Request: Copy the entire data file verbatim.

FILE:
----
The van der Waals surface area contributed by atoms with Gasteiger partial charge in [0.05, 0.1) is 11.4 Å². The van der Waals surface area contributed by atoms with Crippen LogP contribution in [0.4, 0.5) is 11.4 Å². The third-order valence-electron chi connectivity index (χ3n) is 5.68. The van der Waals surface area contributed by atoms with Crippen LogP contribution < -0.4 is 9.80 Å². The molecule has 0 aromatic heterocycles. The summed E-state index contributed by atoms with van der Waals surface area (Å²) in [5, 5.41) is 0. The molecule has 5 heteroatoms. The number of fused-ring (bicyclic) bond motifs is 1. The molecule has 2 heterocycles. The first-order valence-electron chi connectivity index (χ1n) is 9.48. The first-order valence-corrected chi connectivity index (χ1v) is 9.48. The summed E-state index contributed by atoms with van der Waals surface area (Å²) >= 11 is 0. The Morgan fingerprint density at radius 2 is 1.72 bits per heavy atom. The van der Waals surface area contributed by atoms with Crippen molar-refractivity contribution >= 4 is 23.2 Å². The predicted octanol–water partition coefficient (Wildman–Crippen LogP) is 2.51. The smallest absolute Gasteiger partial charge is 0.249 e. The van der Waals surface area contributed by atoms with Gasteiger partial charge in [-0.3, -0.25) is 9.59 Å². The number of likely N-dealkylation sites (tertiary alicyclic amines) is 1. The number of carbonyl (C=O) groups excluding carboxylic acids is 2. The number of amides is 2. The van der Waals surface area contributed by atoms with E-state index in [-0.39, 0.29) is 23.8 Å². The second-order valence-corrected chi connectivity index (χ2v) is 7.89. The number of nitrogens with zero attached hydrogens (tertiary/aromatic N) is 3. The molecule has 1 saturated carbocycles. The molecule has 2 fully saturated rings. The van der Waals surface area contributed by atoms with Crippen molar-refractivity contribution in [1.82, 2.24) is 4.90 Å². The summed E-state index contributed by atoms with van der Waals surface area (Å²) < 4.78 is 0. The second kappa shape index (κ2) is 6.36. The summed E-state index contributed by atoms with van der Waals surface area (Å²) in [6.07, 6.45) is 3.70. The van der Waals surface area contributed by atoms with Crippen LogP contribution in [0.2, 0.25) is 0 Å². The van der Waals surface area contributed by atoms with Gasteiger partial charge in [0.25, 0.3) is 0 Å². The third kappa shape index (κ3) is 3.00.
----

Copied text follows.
The van der Waals surface area contributed by atoms with Gasteiger partial charge in [0.05, 0.1) is 11.4 Å². The van der Waals surface area contributed by atoms with Crippen LogP contribution in [0.4, 0.5) is 11.4 Å². The third-order valence-electron chi connectivity index (χ3n) is 5.68. The van der Waals surface area contributed by atoms with Crippen LogP contribution < -0.4 is 9.80 Å². The molecule has 0 aromatic heterocycles. The summed E-state index contributed by atoms with van der Waals surface area (Å²) in [5, 5.41) is 0. The molecule has 5 heteroatoms. The number of fused-ring (bicyclic) bond motifs is 1. The molecule has 2 heterocycles. The first-order valence-electron chi connectivity index (χ1n) is 9.48. The first-order valence-corrected chi connectivity index (χ1v) is 9.48. The summed E-state index contributed by atoms with van der Waals surface area (Å²) >= 11 is 0. The Morgan fingerprint density at radius 2 is 1.72 bits per heavy atom. The van der Waals surface area contributed by atoms with Crippen molar-refractivity contribution >= 4 is 23.2 Å². The predicted octanol–water partition coefficient (Wildman–Crippen LogP) is 2.51. The smallest absolute Gasteiger partial charge is 0.249 e. The van der Waals surface area contributed by atoms with Gasteiger partial charge in [-0.3, -0.25) is 9.59 Å². The number of likely N-dealkylation sites (tertiary alicyclic amines) is 1. The number of carbonyl (C=O) groups excluding carboxylic acids is 2. The number of amides is 2. The van der Waals surface area contributed by atoms with E-state index in [-0.39, 0.29) is 23.8 Å². The second-order valence-corrected chi connectivity index (χ2v) is 7.89. The number of nitrogens with zero attached hydrogens (tertiary/aromatic N) is 3. The molecule has 1 saturated carbocycles. The molecule has 2 fully saturated rings. The van der Waals surface area contributed by atoms with Crippen molar-refractivity contribution in [1.82, 2.24) is 4.90 Å². The summed E-state index contributed by atoms with van der Waals surface area (Å²) < 4.78 is 0. The second kappa shape index (κ2) is 6.36. The summed E-state index contributed by atoms with van der Waals surface area (Å²) in [6.07, 6.45) is 3.70. The van der Waals surface area contributed by atoms with Crippen LogP contribution in [0.2, 0.25) is 0 Å². The van der Waals surface area contributed by atoms with Gasteiger partial charge in [0.25, 0.3) is 0 Å². The third kappa shape index (κ3) is 3.00.